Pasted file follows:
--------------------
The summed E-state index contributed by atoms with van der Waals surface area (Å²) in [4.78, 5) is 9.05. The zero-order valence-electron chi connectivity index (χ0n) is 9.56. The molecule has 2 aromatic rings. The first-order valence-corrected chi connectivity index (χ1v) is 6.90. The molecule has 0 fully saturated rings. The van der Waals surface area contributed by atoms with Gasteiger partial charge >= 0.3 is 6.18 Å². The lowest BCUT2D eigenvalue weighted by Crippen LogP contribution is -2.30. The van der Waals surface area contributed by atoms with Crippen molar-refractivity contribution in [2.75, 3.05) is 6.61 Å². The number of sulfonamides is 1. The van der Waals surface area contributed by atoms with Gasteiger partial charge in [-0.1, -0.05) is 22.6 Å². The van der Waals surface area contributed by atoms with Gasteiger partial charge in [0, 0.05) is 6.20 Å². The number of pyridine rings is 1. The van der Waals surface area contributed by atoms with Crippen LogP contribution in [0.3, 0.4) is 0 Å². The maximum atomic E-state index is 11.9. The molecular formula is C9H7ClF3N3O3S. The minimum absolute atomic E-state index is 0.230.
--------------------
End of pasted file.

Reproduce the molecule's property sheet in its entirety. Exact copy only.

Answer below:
The summed E-state index contributed by atoms with van der Waals surface area (Å²) in [4.78, 5) is 9.05. The zero-order valence-electron chi connectivity index (χ0n) is 9.56. The molecule has 2 aromatic rings. The first-order valence-corrected chi connectivity index (χ1v) is 6.90. The molecule has 0 fully saturated rings. The van der Waals surface area contributed by atoms with Gasteiger partial charge >= 0.3 is 6.18 Å². The lowest BCUT2D eigenvalue weighted by Crippen LogP contribution is -2.30. The van der Waals surface area contributed by atoms with Crippen molar-refractivity contribution in [2.75, 3.05) is 6.61 Å². The number of sulfonamides is 1. The van der Waals surface area contributed by atoms with Gasteiger partial charge in [-0.1, -0.05) is 22.6 Å². The van der Waals surface area contributed by atoms with Gasteiger partial charge in [0, 0.05) is 6.20 Å². The number of pyridine rings is 1. The van der Waals surface area contributed by atoms with Crippen LogP contribution in [0.3, 0.4) is 0 Å². The maximum atomic E-state index is 11.9. The molecular formula is C9H7ClF3N3O3S. The minimum absolute atomic E-state index is 0.230.